Katrina Dlugosch

Associate Professor

Office Location: BSW 424
Lab Location: LSS 204


Positions and Education: 

  • Associate Professor, Ecology and Evolutionary Biology, University of Arizona, 2018 - present
  • Assistant Professor, Ecology and Evolutionary Biology, University of Arizona, 2011- 2018
  • Postdoctoral Fellow, Botany, University of British Columbia, 2007- 2010
  • PhD, Ecology and Evolutionary Biology, University of California Santa Cruz, 2006
  • BS, Botany, University of Washington, 1998
  • BS, Ecology, Evolution, and Conservation Biology, University of Washington, 1998

Honors and Awards: 

  • College of Science Distinguished Early-Career Teaching Award, 2019
  • National Science Foundation CAREER Award, 2018
  • Keynote Speaker, Plant Genome Evolution, Sitges, Spain, 2017
  • Graduate Invited Speaker, University of Wisconsin, Madison, 2017
  • Menzel Award, Best Paper in Genetics, Botany, 2006
  • Speaking Award, CA Botanical Society, 2005
  • Speaking Award, CA Botanical Society, 2003
  • National Science Foundation Graduate Research Fellowship, 1998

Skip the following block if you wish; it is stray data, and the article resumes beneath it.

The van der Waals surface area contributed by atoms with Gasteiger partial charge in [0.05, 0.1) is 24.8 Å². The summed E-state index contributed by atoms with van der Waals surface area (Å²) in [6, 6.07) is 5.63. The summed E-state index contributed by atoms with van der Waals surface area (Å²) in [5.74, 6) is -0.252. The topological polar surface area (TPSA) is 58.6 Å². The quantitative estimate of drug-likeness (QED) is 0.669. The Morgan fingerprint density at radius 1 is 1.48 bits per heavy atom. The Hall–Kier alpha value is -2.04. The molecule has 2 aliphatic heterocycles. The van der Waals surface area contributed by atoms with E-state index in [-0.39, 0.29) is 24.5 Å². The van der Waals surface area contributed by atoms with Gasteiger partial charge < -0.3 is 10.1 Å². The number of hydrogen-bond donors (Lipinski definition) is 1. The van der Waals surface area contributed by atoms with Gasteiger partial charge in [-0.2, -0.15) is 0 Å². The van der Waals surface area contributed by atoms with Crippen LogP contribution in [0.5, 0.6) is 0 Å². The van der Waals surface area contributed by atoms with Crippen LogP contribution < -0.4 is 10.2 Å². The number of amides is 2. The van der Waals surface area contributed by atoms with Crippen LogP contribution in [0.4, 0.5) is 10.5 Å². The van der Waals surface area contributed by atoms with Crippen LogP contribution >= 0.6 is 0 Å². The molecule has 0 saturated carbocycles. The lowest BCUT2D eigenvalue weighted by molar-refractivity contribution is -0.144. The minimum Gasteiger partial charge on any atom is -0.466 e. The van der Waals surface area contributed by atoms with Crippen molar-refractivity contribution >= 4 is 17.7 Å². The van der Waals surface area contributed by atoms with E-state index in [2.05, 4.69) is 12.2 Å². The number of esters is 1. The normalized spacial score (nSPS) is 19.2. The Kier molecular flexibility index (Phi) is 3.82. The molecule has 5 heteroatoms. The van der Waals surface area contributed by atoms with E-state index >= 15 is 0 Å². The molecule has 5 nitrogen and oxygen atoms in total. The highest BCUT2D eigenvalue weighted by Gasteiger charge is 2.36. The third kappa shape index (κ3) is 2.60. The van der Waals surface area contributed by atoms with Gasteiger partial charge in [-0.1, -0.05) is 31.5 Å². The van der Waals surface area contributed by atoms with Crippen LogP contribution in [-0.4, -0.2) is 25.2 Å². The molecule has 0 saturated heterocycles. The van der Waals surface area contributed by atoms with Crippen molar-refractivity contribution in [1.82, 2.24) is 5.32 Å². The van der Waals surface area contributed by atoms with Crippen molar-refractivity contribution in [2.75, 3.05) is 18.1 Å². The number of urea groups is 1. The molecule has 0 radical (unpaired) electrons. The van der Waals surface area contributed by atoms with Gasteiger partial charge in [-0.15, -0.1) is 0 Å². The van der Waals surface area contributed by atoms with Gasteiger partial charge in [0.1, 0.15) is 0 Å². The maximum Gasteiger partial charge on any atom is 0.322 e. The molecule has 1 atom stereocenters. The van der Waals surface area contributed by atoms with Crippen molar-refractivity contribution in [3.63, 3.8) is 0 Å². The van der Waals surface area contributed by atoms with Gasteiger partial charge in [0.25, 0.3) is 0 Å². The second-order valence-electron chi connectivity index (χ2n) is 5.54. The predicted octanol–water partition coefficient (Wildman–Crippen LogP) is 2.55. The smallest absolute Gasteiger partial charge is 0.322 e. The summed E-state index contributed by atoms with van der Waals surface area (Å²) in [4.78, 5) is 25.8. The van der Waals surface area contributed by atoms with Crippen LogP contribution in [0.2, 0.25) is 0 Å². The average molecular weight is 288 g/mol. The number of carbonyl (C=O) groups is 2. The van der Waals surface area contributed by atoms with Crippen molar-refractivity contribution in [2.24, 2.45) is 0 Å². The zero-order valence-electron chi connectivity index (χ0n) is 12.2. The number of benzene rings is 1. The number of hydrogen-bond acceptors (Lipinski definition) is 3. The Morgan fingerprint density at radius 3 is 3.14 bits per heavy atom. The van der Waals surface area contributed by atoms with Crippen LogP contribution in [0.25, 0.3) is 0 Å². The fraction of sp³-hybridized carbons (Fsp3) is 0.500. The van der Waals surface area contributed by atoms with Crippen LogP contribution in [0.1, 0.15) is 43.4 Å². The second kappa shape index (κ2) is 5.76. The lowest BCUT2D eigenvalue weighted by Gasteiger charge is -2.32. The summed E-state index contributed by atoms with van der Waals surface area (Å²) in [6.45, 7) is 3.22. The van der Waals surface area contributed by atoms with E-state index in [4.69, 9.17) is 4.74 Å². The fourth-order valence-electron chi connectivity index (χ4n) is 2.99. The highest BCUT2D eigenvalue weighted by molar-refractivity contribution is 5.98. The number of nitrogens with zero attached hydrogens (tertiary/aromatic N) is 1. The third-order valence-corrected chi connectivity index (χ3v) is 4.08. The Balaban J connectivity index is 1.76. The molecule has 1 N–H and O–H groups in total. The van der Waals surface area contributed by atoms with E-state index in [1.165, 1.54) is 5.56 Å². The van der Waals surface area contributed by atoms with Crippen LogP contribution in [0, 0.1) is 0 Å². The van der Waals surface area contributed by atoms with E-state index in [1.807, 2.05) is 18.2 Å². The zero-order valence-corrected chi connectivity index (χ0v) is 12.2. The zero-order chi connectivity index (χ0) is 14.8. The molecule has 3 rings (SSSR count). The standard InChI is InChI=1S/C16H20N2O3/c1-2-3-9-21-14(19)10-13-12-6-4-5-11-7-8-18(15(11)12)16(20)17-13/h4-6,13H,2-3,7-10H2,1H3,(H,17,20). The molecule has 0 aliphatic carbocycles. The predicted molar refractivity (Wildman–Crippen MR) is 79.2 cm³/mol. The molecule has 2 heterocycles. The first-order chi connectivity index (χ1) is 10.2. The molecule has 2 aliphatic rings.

• Phi Beta Kappa Honors Society, 1998

Editorial Work: 

  • Associate Editor, Evolutionary Applications, 2018 - present
  • Barrett SCH, Colautti RI, Dlugosch KM, Rieseberg LH, Eds. (2017) Invasion Genetics: The Baker and Stebbins Legacy. Wiley Publishers.
  • Special Issue Editor, Molecular Ecology, 2015

Research Interests: 

The Dlugosch lab studies the genetics and rapid evolutionary dynamics of ecologically important traits, using a variety of genetic approaches (quantitative, molecular, and genomic) in combination with field experiments and observations. The lab group is particularly interested in the rapid evolution of distribution and abundance on human timescales, particularly in invasive species that are colonizing new locations, as well as in native species responding to environmental change. Lab members are working to understand how genetic and environmental variation in these species translate into phenotypic diversity, adaptation, and changes in ecologically important traits. They use the tools of field ecology, quantitative genetics, genomics, and bioinformatics to ask specific questions about how traits are evolving, how genetic variation is distributed geographically, how ecological interactions differ among genotypes, and how genetic differences translate into changes in population dynamics and species distributions.